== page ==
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Friday, October 23, 2020
WASHINGTON, Oct 2 2010 (IPS) - Global health advocates are strongly urging the Barack Obama administration to remain financially supportive of the fight against HIV/AIDS, amidst fears that economic prudence from the U.S. will reverse encouraging gains.
On Wednesday, the U.S. House of Representatives’ Committee on Foreign Affairs heard testimony from White House officials and NGO experts on the future of the President’s Emergency Plan for AIDS Relief, or PEPFAR.
The hearing comes ahead of a meeting next week at U.N. headquarters in New York where country representatives are expected to announce their financial commitments to the Global Fund to Fight AIDS, Tuberculosis and Malaria.
Following a joint-UN agency report on the state of HIV/AIDS treatment and prevention released earlier this week, which showed a 17 percent reduction in HIV infections over the last eight years, activists warned that a drop-off in funding under President Barack Obama could jeopardise progress.
In May of this year, Obama unveiled his comprehensive global health strategy, known as the Global Health Initiative (GHI).
Faced with the current financial crisis, the GHI extends the previous five-year, 48 billion dollar PEPFAR programme by one year – but adds a mere 3 billion dollars.
“HIV is not over-funded; rather, health is under-funded,” Akugizibwe told a committee hearing Wednesday in Washington.
“Shifting funding from HIV will not fill the yawning gaps in resources for health – this move is a cheap diversionary tactic that offers no genuine or long-lasting solutions for health systems,” Akugizibwe said.
But administration officials stress that incorporating PEPFAR into the GHI is a beneficial development.
“The metric that PEPFAR and all GHI programs use to measure success is not dollars spent, but lives saved,” said Eric Goosby, U.S. global AIDS coordinator, on Wednesday. “In order to save as many lives as possible, we have focused on making smart investments that maximize the human impact of each dollar.”
Goosby also emphasised expanding country ownership and local capacity to build sustainable health care delivery systems and optimise resources.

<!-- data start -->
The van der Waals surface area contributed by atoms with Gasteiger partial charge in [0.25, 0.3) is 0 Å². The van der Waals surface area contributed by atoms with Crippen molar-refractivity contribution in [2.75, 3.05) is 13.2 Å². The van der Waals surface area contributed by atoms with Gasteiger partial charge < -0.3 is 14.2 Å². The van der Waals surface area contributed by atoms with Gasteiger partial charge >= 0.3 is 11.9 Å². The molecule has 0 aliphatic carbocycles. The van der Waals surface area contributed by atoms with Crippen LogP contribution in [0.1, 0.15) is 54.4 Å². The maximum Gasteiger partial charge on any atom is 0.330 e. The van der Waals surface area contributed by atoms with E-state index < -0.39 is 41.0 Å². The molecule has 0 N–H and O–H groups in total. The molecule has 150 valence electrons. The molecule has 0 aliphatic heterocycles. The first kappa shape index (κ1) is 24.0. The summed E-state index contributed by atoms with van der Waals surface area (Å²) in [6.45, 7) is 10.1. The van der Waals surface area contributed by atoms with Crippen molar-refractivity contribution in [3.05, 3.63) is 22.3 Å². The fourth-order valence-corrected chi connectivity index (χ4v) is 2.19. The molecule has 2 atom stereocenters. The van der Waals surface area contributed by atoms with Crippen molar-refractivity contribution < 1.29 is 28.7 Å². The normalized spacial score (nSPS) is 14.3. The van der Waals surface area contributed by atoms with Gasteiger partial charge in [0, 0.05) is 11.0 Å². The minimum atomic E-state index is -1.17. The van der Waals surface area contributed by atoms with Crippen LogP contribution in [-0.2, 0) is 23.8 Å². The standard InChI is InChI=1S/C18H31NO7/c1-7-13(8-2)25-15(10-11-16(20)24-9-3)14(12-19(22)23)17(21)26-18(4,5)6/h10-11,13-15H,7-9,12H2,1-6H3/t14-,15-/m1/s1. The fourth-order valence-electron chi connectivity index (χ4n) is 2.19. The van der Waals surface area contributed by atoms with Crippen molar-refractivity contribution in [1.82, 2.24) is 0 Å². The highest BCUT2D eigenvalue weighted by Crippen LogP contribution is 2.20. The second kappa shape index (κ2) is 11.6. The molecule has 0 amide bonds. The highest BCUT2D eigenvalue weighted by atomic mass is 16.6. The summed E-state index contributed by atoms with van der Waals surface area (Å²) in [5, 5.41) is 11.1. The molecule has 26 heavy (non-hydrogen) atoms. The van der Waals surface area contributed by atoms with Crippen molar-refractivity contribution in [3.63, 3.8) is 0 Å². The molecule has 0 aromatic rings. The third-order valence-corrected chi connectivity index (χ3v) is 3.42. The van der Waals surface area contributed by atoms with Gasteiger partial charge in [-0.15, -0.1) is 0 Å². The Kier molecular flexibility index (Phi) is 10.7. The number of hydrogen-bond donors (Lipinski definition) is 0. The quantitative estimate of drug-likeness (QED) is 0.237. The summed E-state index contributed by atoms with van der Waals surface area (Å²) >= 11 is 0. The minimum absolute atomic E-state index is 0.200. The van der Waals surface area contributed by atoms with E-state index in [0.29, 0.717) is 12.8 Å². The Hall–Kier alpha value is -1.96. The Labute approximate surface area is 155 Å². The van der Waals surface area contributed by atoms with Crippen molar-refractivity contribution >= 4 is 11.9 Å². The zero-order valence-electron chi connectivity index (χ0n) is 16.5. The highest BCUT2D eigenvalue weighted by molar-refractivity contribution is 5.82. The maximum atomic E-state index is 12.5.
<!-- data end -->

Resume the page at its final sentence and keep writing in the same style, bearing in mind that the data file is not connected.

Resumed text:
“PEPFAR’s support for country ownership is demonstrated through Partnership Frameworks, 15 of which have been signed,” he said. “These are five-year, high-level agreements between the U.S. and partner governments that leverage our investments to obtain measurable financial, programmatic and policy commitments to HIV and health systems.”
But Dr. Wafaa El-Sadr, who also testified on Wednesday, took aim at some of what she called the “myths and misunderstandings regarding PEPFAR [that] have gained surprising credibility.”
As the Director of the International Center for AIDS Care and Treatment Programs at Columbia University, El-Sadr told the Committee that it would be unwise to stray from PEPFAR’s original function.
“PEPFAR supports tens of thousands of programs and sites embedded within antenatal care programs and primary care settings at health centers, district andreferral hospitals,” she said. “Rather than reinventing the wheel, or starting from zero, we can build on this platform.”
At the heart of the PEPFAR controversy remains a reluctance of the Obama administration to commit billions of dollars in the midst of an economic recession.
Noting that the U.S. provided nearly 60 percent of donor government funding for HIV/AIDS last year, Goosby spoke of an approach that embraced working with partner governments, donor nations, the private sector, civil society, philanthropic organisations, and others.
Goosby continued that the U.S. is the largest donor to the Global Fund to Fight AIDS, Tuberculosis, and Malaria – having contributed more than 5.1 billion dollars to date.
Like nearly all global health advocates, Akugizibwe recognises the ground- breaking achievements that U.S. support has enabled in international health, but says “the current slackening of U.S. government financial commitment to HIV, rather than encouraging an invigorated response from other countries, is instead leading a regression back to the landscape where HIV was a death sentence.”
Akugizibwe cited a letter that Goosby wrote to civil society organisations, which read, “one country alone cannot respond to the unmet needs that are present, either globally or in any particular country… Every country must take a leadership role, including providing resources to the extent of its ability.”
The commitments that countries choose to make will be on display next week in New York.
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